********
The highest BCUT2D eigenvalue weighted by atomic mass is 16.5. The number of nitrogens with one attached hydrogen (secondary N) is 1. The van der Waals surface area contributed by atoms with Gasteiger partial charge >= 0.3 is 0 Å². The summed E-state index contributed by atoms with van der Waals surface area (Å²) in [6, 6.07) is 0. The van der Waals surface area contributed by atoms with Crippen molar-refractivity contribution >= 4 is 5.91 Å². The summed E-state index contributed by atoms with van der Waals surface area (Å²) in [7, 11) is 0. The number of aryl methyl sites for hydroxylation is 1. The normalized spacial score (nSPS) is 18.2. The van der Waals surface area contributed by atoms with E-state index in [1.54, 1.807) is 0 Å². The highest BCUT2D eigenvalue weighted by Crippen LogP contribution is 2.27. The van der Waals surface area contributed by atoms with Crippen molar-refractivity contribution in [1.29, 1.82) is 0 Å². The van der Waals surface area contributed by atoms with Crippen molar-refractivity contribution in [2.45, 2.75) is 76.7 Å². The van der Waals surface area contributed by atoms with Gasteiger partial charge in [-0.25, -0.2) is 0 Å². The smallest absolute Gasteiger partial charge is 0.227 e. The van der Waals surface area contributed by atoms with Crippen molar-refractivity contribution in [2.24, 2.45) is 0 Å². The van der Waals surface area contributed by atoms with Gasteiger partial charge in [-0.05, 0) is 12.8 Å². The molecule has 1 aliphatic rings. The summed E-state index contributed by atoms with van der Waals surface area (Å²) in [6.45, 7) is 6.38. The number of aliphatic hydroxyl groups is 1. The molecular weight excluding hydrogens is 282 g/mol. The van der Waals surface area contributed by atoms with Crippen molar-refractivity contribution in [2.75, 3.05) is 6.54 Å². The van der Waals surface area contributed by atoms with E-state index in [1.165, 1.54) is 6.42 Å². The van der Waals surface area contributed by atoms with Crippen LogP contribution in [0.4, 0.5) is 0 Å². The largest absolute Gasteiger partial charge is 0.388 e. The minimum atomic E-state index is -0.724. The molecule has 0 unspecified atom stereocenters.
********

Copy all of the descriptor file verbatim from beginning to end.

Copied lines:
The highest BCUT2D eigenvalue weighted by atomic mass is 16.5. The number of nitrogens with one attached hydrogen (secondary N) is 1. The van der Waals surface area contributed by atoms with Gasteiger partial charge >= 0.3 is 0 Å². The summed E-state index contributed by atoms with van der Waals surface area (Å²) in [6, 6.07) is 0. The van der Waals surface area contributed by atoms with Crippen molar-refractivity contribution >= 4 is 5.91 Å². The summed E-state index contributed by atoms with van der Waals surface area (Å²) in [7, 11) is 0. The number of aryl methyl sites for hydroxylation is 1. The normalized spacial score (nSPS) is 18.2. The van der Waals surface area contributed by atoms with E-state index in [1.54, 1.807) is 0 Å². The highest BCUT2D eigenvalue weighted by Crippen LogP contribution is 2.27. The van der Waals surface area contributed by atoms with Crippen molar-refractivity contribution in [1.29, 1.82) is 0 Å². The van der Waals surface area contributed by atoms with Crippen molar-refractivity contribution in [2.45, 2.75) is 76.7 Å². The van der Waals surface area contributed by atoms with Gasteiger partial charge in [-0.25, -0.2) is 0 Å². The smallest absolute Gasteiger partial charge is 0.227 e. The van der Waals surface area contributed by atoms with Crippen molar-refractivity contribution in [2.24, 2.45) is 0 Å². The van der Waals surface area contributed by atoms with Gasteiger partial charge in [-0.05, 0) is 12.8 Å². The molecule has 1 aliphatic rings. The summed E-state index contributed by atoms with van der Waals surface area (Å²) in [6.45, 7) is 6.38. The number of aliphatic hydroxyl groups is 1. The molecular weight excluding hydrogens is 282 g/mol. The van der Waals surface area contributed by atoms with Crippen molar-refractivity contribution in [2.75, 3.05) is 6.54 Å². The van der Waals surface area contributed by atoms with E-state index in [1.165, 1.54) is 6.42 Å². The van der Waals surface area contributed by atoms with Crippen LogP contribution in [0.4, 0.5) is 0 Å². The largest absolute Gasteiger partial charge is 0.388 e. The minimum atomic E-state index is -0.724. The molecule has 0 unspecified atom stereocenters.